NIS2 & Securing the Supply Chain

Anuschka Diderich vierkant
Anuschka Diderich
Feb 14, 2024 · 10 min read
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The NIS2, as the new European cybersecurity directive, mandates that vital sectors comply with various obligations. These obligations must be implemented into the laws of European member states by 17 October 2024.

The legislative process in the Netherlands is still in its early stages, indicating that much remains to be done. In this article, we'll delve into a few specific topics using an example, providing insights from both legal and technical perspectives.

Example: Transport and Healthcare

Our daily food supply destined for supermarkets or healthcare facilities often traverses considerable distances. Starting next year, NIS2 regulations will also influence this journey. Both the transport and healthcare sectors fall under the purview of sectors obligated to comply with NIS2 requirements. One of the many obligations for vital sectors is to secure the supply chain. What does this obligation entail?

Several key aspects need to be addressed when implementing security measures:

  1. Specific vulnerabilities of each direct supplier and service provider.
  2. Quality of products and the cybersecurity practices of their suppliers and service providers.
  3. Secure development procedures for products and services.
Schema NIS2

1. Specific vulnerabilities of suppliers and service providers: To make the supply chain NIS2-compliant, a risk assessment of the specific vulnerabilities of suppliers or service providers must be conducted. For example, in a hospital's case, what are the relevant/specific vulnerabilities of a transport company or food supplier? Similarly, the transport company will pose the same question to the food producer. In practice, it must be determined to what extent the respective company is classified as an NIS2 entity.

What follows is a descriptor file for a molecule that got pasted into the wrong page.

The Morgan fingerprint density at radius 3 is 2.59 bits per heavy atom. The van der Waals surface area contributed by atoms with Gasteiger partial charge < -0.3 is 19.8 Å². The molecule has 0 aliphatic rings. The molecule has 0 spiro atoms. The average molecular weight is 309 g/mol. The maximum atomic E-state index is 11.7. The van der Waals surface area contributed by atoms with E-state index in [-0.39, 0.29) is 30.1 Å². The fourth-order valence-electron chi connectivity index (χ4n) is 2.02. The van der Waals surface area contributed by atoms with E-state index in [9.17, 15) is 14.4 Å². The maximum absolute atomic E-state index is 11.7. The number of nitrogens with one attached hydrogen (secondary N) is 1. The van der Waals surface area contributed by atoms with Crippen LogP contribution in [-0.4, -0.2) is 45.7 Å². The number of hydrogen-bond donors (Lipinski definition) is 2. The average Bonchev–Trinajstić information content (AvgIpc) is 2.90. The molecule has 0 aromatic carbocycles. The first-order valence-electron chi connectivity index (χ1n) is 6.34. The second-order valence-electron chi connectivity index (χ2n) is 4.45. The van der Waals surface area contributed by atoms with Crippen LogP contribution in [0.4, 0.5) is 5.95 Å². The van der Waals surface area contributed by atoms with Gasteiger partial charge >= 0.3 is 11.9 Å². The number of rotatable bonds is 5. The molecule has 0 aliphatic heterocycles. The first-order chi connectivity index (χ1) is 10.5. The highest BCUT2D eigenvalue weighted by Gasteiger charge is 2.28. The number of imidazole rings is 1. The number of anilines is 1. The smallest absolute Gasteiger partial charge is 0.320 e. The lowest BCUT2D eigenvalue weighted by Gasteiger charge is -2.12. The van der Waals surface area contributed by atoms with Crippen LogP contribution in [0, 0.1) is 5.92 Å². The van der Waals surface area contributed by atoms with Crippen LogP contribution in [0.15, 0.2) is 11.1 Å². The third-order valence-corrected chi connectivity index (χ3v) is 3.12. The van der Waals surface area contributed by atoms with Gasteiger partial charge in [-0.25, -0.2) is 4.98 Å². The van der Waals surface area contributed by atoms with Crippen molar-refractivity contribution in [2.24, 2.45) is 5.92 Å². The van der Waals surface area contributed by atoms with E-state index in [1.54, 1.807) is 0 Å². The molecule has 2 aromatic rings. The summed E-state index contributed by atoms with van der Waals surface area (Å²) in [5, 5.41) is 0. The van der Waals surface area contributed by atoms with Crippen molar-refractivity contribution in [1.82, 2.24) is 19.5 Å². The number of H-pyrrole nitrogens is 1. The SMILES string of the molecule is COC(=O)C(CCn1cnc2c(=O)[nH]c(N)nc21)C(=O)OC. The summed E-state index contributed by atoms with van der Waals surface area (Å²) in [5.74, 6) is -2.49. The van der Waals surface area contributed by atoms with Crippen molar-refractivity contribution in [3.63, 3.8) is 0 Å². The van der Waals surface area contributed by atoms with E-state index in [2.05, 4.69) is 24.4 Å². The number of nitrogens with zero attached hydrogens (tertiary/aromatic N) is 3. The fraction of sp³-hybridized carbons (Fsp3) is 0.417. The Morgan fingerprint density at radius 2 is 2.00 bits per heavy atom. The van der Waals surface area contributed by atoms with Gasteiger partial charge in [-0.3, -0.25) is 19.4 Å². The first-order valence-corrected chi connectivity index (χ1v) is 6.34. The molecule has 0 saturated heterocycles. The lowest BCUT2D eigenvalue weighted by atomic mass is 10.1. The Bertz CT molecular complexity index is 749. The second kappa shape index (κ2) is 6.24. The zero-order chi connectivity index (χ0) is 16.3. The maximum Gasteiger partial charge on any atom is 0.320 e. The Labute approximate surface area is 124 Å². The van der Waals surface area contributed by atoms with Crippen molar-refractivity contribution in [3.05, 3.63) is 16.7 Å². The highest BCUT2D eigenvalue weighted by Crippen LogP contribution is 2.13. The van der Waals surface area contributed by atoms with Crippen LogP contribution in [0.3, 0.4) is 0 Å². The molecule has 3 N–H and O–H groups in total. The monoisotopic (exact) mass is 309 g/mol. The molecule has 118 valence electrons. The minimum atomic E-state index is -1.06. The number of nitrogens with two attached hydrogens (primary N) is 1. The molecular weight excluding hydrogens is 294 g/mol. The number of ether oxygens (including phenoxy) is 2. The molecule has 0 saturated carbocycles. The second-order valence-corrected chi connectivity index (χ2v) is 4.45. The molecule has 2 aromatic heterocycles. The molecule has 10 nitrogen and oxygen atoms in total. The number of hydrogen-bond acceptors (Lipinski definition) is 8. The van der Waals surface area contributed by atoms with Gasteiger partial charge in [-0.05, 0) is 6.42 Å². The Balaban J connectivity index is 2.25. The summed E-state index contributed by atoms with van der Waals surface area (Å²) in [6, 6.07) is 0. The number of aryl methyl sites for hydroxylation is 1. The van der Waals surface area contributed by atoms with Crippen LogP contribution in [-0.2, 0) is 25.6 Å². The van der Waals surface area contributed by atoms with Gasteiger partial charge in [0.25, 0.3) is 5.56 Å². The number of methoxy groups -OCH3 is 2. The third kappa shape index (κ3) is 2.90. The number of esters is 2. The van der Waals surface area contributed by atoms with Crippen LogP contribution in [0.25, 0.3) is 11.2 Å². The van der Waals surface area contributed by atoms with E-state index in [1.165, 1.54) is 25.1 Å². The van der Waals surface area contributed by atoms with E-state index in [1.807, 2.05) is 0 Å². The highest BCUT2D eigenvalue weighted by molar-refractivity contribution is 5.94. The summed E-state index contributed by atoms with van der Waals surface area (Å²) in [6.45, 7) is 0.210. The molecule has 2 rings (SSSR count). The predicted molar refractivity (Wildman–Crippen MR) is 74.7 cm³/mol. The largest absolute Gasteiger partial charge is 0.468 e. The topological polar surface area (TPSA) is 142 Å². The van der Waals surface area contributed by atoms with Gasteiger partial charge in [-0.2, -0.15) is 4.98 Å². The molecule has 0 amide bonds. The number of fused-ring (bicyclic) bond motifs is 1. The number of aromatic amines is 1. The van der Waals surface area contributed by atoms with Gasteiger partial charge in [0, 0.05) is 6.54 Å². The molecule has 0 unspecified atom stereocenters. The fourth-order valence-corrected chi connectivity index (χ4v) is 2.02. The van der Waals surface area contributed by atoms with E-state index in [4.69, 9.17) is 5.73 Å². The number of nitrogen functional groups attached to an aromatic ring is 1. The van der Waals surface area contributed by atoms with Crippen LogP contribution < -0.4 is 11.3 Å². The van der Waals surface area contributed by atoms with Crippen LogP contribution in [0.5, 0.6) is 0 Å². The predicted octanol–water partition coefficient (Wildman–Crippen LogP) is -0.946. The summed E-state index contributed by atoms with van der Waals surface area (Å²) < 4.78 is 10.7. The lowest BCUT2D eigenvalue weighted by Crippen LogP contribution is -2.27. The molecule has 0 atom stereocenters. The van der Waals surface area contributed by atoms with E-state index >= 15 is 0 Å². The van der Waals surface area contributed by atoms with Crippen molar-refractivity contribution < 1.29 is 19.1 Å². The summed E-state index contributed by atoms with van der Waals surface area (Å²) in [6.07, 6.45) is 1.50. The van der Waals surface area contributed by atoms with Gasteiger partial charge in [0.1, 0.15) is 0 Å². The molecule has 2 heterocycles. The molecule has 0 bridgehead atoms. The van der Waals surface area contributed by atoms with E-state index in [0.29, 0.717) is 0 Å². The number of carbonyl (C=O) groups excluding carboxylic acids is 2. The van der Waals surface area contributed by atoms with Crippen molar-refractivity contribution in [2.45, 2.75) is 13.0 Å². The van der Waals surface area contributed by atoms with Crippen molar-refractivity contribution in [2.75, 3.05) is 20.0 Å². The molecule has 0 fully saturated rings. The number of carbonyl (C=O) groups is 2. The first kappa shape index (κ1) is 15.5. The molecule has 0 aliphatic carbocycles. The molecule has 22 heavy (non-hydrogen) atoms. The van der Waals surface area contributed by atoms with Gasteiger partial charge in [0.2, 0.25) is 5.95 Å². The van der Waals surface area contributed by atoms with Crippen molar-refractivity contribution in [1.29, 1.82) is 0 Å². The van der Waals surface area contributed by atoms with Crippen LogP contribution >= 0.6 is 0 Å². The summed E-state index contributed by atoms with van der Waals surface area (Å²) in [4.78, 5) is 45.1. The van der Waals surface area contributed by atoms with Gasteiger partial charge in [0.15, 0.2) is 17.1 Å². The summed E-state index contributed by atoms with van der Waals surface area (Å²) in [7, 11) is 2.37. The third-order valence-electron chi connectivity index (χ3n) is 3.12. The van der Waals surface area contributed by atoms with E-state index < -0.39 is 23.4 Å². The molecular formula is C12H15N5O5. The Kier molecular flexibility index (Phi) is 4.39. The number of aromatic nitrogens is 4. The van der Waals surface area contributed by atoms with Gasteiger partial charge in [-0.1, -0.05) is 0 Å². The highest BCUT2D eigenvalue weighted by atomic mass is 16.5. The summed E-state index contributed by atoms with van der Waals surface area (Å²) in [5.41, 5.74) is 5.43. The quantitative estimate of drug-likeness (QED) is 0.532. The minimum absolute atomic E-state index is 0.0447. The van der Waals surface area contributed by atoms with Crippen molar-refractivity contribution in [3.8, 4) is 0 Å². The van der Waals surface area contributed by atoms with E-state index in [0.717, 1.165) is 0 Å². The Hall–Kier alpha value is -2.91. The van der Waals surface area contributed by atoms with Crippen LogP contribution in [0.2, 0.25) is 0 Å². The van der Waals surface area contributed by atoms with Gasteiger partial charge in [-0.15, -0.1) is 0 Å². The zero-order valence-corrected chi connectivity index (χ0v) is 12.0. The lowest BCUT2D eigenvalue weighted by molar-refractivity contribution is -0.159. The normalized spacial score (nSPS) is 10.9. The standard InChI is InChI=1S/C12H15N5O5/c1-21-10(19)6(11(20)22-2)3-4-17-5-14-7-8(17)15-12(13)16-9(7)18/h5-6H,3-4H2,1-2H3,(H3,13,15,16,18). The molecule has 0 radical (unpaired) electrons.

Interconnections between the IT systems of chain partners can be vulnerable. An attack on one component of the chain can have ripple effects. Among different domains, the most vulnerable systems must be protected extra diligently. For instance, an attack on a logistics partner's order management system should not pose an additional risk to a system containing sensitive patient data in a hospital.

2. Quality of products and services: In addition to assessing specific vulnerabilities, attention must be given to the quality of products and services from suppliers or service providers. One way to evaluate this is by examining the presence of certifications. It's worth mentioning the developments regarding the 'Cyber Resilience Act (CRA).' The CRA is a European proposal focusing on the digital security of products and services, already referencing NIS2 in various sections. Therefore, the assessment and certification of products and services must also be addressed separately. It's crucial to examine existing or forthcoming obligations or standards within a particular industry.

3. Secure development procedures for products and services: This topic closely relates to evaluating the security of products and services. NIS2 mandates that NIS2 entities consider digital security in the development of products and services when implementing security measures in the supply chain. This requires technical expertise for proper evaluation.

Specific attention is needed for periodically revising such evaluations. New threats may necessitate new measures. For instance, the increased threat of ransomware attacks has led to the deployment of new techniques such as ransomware-resistant 'immutable backup.' An agile and/or DevOps framework is necessary to implement such changes promptly. Periodically reviewing and adjusting these measures can become a crucial part of chain agreements.

Collaboration with customers and suppliers

This implies that NIS2 entities need to engage extensively with their customers and suppliers over their security in the coming year. However, it's not just about discussion; security must be assessed, and agreements on future assessments must be made. Otherwise, it's merely a snapshot, unlikely to be sufficient for NIS2 compliance.


The transport company, food producer, and hospital must engage in discussions about how their relationship is governed by everyone's cybersecurity obligations. Waiting is unwise because the contractual agreements made in the coming months must also comply with NIS2 obligations, both legally and technically, by October 17, 2024, eliminating any weak links in the supply chain.

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